This blog is by and for commissioners and providers who are interested in using person centred practices to transform the experience of home care for individuals and staff. Blogs are by commissioner Geoff Mark, Helen Sanderson and guest bloggers from the providers we are working with.
A blog by Geoff Mark
I’m excited to be working with Helen Sanderson and six of our care at home providers to find more personalised and sustainable ways of delivering care at home. I am hopeful that we can find a way to improve the experiences of the people we support. We have co-developed a new vision for what person-centred care at home can look like, and the work we are doing together is to implement it within six organisations, and within their existing resources.
Here is a graphic of the process:
I think it’s fair to say that excitement and hope are not the emotions that I’ve commonly associated with care at home services in the last three or four years. In 2012, our strategic plan concluded that care at home services were becoming increasingly unsustainable. A combination of increasing demand, limited budget and decreasing workforce, and the day-to-day experience of everyone concerned with care at home, is more challenging than at any time I can remember. Watching the news on television, I can see that we are not alone and while I’m still optimistic that we have avoided the worst, realistically, I can’t be completely confident that things are as I would like them to be. This project is the first opportunity in several years where we have been able to invest in finding a new way of doing things, and that in itself is quite exciting.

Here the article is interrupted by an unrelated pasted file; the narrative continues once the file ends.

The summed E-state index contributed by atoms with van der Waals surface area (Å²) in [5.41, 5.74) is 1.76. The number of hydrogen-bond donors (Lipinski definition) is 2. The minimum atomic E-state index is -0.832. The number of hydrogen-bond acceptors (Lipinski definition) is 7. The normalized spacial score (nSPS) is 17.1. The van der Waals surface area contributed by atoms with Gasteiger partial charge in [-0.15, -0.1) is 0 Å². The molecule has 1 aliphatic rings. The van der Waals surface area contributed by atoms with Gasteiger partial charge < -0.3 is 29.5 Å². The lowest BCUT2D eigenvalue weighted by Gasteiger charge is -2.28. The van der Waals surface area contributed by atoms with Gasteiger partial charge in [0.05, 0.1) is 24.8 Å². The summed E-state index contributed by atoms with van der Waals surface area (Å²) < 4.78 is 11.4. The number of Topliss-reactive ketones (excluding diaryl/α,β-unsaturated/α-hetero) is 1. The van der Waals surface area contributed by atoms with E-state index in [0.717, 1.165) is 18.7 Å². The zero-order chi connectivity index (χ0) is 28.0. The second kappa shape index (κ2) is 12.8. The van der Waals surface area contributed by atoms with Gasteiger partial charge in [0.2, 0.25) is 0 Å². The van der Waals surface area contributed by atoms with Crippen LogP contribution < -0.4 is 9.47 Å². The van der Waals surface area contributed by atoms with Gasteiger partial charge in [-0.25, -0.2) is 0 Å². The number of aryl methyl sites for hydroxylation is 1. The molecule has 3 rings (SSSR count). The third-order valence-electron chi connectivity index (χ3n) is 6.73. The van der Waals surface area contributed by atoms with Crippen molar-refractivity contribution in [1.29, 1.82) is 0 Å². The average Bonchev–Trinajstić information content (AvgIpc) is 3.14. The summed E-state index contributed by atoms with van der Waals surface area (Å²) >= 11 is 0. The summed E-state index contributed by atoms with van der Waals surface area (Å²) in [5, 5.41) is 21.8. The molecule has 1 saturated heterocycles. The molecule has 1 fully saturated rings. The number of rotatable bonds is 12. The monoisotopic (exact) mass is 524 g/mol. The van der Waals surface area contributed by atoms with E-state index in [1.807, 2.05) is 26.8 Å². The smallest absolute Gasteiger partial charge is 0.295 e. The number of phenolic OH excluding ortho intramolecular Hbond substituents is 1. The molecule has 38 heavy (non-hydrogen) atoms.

I am hopeful that we will make progress because I know that the care providers and their staff are committed to the people we support. Care at home is a challenge and it is difficult to think of how it would work at all without the commitment of those who are involved. In the last 5 years, we have had little to offer them in terms of increased resources and better terms and conditions. However, regardless of how hard these negotiations have been, there is a solid core of good people who have the interests of the people they support at heart. I’m not naive about this, most of the serious complaints end up on my desk and I can’t pretend things never go wrong, but most of the time I’m reassured that we all want to be successful in making a good contribution to people’s lives, and there are always the hope that we can do better. I was worried that providers would be too busy keeping their services running and under too much pressure to engage with this project, but I’m happy to be wrong. When providers got a sense of an opportunity to improve things, they all signed up.